Bariatric surgery is a group of procedures used to help people with obesity lose weight. This type of surgery has been found to be one of the most effective solutions for long-term weight loss. A variety of bariatric surgeries are available, each with its own benefits and risks. In this article, we’ll discuss the different types of bariatric surgery, how they work, and what patients can expect during the preparation process.
The first type of bariatric surgery is gastric bypass. This procedure involves making a small pouch from the stomach and connecting it directly to the small intestine, bypassing most of the stomach and some parts of the intestines. It reduces how much food can be eaten at one time, which leads to feeling full more quickly after eating smaller portions. This procedure has been shown to result in significant weight loss, with patients losing an average of 60-80% of their excess body weight within the first two years after surgery. It has also been found to improve or resolve conditions such as type 2 diabetes, sleep apnea, high cholesterol levels, and high blood pressure.
Gastric banding is another common type of bariatric surgery that involves placing an adjustable band around part or all of the stomach to create a smaller pouch for food storage and restrict intake at meals. The amount that can be eaten decreases, as well as digestion time, leading to improved satiety after meals. Gastric banding requires periodic adjustments over time to remain effective long-term; if not adjusted correctly or maintained properly, it can lead to weight gain again over time due to the body readjusting to the change.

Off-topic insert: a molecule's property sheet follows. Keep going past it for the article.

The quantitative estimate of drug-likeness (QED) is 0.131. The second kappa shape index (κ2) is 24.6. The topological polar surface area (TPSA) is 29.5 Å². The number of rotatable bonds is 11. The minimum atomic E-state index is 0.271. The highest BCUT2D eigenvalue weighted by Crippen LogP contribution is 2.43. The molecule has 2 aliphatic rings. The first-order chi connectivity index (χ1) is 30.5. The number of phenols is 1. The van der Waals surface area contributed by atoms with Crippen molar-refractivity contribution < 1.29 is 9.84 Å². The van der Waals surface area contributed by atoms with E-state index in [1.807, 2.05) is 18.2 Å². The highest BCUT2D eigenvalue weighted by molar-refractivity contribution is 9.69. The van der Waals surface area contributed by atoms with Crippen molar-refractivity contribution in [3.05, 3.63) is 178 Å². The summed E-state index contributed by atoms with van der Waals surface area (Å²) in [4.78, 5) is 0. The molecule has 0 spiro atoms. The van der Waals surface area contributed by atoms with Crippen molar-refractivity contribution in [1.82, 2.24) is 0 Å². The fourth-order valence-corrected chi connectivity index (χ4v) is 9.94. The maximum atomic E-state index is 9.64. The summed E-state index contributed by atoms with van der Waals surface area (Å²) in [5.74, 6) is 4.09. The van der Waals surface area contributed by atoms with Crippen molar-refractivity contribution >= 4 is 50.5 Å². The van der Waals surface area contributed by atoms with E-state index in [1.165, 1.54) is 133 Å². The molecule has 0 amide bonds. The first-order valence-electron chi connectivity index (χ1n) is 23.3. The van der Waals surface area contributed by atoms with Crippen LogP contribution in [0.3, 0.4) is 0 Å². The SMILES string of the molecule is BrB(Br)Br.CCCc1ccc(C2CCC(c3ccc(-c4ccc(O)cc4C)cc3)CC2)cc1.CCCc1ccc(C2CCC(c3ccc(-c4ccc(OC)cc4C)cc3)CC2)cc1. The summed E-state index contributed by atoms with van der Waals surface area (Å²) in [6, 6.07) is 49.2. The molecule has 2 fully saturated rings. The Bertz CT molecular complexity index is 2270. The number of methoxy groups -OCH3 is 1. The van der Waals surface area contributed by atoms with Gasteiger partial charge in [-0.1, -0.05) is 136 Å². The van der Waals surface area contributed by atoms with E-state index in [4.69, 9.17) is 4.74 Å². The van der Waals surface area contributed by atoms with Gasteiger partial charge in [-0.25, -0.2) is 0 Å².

Sleeve gastrectomy is a procedure that involves removing a portion of the stomach, leaving a smaller, banana-shaped stomach. This procedure reduces the amount of food that can be eaten, leading to weight loss. Sleeve gastrectomy has also been shown to improve or resolve medical conditions related to obesity.
Biliopancreatic diversion/duodenal switch (BPD/DS) is a less common type of bariatric surgery that involves removing a large portion of the stomach and rerouting the small intestine to limit calorie absorption. This procedure results in significant weight loss but also carries a higher risk of complications, such as malnutrition, vitamin deficiencies, and bowel obstruction.
Other types of bariatric surgeries include vBloc Therapy™ and intragastric balloon placement. vBloc Therapy™ involves implanting a device that delivers electrical impulses to the vagus nerve, which controls hunger signals. Intragastric balloon placement involves placing a saline-filled balloon in the stomach to reduce the amount of food that can be eaten and improve satiety after meals. These procedures are less invasive than other bariatric surgeries but may not be as effective for long-term weight loss.
It is important to note that bariatric surgery is not a quick fix for weight loss. It requires a commitment to lifestyle changes, including diet and exercise, in order to be successful long-term. Patients should expect to meet with a bariatric team, which typically includes a surgeon, dietitian, psychologist, and exercise specialist, to discuss the procedure, potential risks and benefits, and post-operative care.
Before the surgery, patients are required to undergo a thorough evaluation, which includes medical history, physical examination, blood tests, and imaging studies. Patients are also required to follow a pre-operative diet to shrink the liver, making the surgery safer and easier to perform. Depending on the individual case, patients may also need to lose some weight before surgery to reduce surgical risks.
In conclusion, bariatric surgery is a group of procedures used to help people with obesity lose weight.
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